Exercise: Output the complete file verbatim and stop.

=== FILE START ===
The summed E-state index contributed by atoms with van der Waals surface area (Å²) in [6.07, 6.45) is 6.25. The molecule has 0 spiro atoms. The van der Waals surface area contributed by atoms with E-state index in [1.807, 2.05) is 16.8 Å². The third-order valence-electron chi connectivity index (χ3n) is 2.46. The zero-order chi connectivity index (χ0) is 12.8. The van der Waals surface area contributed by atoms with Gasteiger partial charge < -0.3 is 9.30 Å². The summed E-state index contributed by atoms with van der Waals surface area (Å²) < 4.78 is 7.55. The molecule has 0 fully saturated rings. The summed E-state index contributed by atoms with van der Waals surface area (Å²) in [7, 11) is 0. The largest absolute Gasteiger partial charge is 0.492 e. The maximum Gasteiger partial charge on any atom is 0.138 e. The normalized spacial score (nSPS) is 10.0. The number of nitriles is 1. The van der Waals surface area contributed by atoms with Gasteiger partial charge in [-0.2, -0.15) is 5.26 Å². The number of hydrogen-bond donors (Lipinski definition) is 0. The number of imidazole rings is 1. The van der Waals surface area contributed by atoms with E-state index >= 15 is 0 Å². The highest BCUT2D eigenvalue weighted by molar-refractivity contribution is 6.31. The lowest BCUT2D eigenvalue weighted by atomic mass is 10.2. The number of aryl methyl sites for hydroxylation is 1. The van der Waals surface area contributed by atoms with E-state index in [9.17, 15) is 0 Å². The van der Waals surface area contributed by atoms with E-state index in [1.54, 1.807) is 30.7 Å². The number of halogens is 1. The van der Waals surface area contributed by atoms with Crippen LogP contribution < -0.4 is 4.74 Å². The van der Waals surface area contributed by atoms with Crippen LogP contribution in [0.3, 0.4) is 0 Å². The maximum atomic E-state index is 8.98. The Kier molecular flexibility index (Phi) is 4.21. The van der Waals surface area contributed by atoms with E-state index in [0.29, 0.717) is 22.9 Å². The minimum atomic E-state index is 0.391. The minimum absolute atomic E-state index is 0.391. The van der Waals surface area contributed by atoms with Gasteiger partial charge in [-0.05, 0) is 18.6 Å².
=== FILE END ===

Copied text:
The summed E-state index contributed by atoms with van der Waals surface area (Å²) in [6.07, 6.45) is 6.25. The molecule has 0 spiro atoms. The van der Waals surface area contributed by atoms with E-state index in [1.807, 2.05) is 16.8 Å². The third-order valence-electron chi connectivity index (χ3n) is 2.46. The zero-order chi connectivity index (χ0) is 12.8. The van der Waals surface area contributed by atoms with Gasteiger partial charge < -0.3 is 9.30 Å². The summed E-state index contributed by atoms with van der Waals surface area (Å²) < 4.78 is 7.55. The molecule has 0 fully saturated rings. The summed E-state index contributed by atoms with van der Waals surface area (Å²) in [7, 11) is 0. The largest absolute Gasteiger partial charge is 0.492 e. The maximum Gasteiger partial charge on any atom is 0.138 e. The normalized spacial score (nSPS) is 10.0. The number of nitriles is 1. The van der Waals surface area contributed by atoms with Gasteiger partial charge in [-0.2, -0.15) is 5.26 Å². The number of hydrogen-bond donors (Lipinski definition) is 0. The number of imidazole rings is 1. The van der Waals surface area contributed by atoms with E-state index >= 15 is 0 Å². The highest BCUT2D eigenvalue weighted by molar-refractivity contribution is 6.31. The lowest BCUT2D eigenvalue weighted by atomic mass is 10.2. The number of aryl methyl sites for hydroxylation is 1. The van der Waals surface area contributed by atoms with E-state index in [9.17, 15) is 0 Å². The van der Waals surface area contributed by atoms with E-state index in [1.54, 1.807) is 30.7 Å². The number of halogens is 1. The van der Waals surface area contributed by atoms with Crippen LogP contribution < -0.4 is 4.74 Å². The van der Waals surface area contributed by atoms with Crippen LogP contribution in [0.3, 0.4) is 0 Å². The maximum atomic E-state index is 8.98. The Kier molecular flexibility index (Phi) is 4.21. The van der Waals surface area contributed by atoms with E-state index in [0.29, 0.717) is 22.9 Å². The minimum atomic E-state index is 0.391. The minimum absolute atomic E-state index is 0.391. The van der Waals surface area contributed by atoms with Gasteiger partial charge in [-0.05, 0) is 18.6 Å².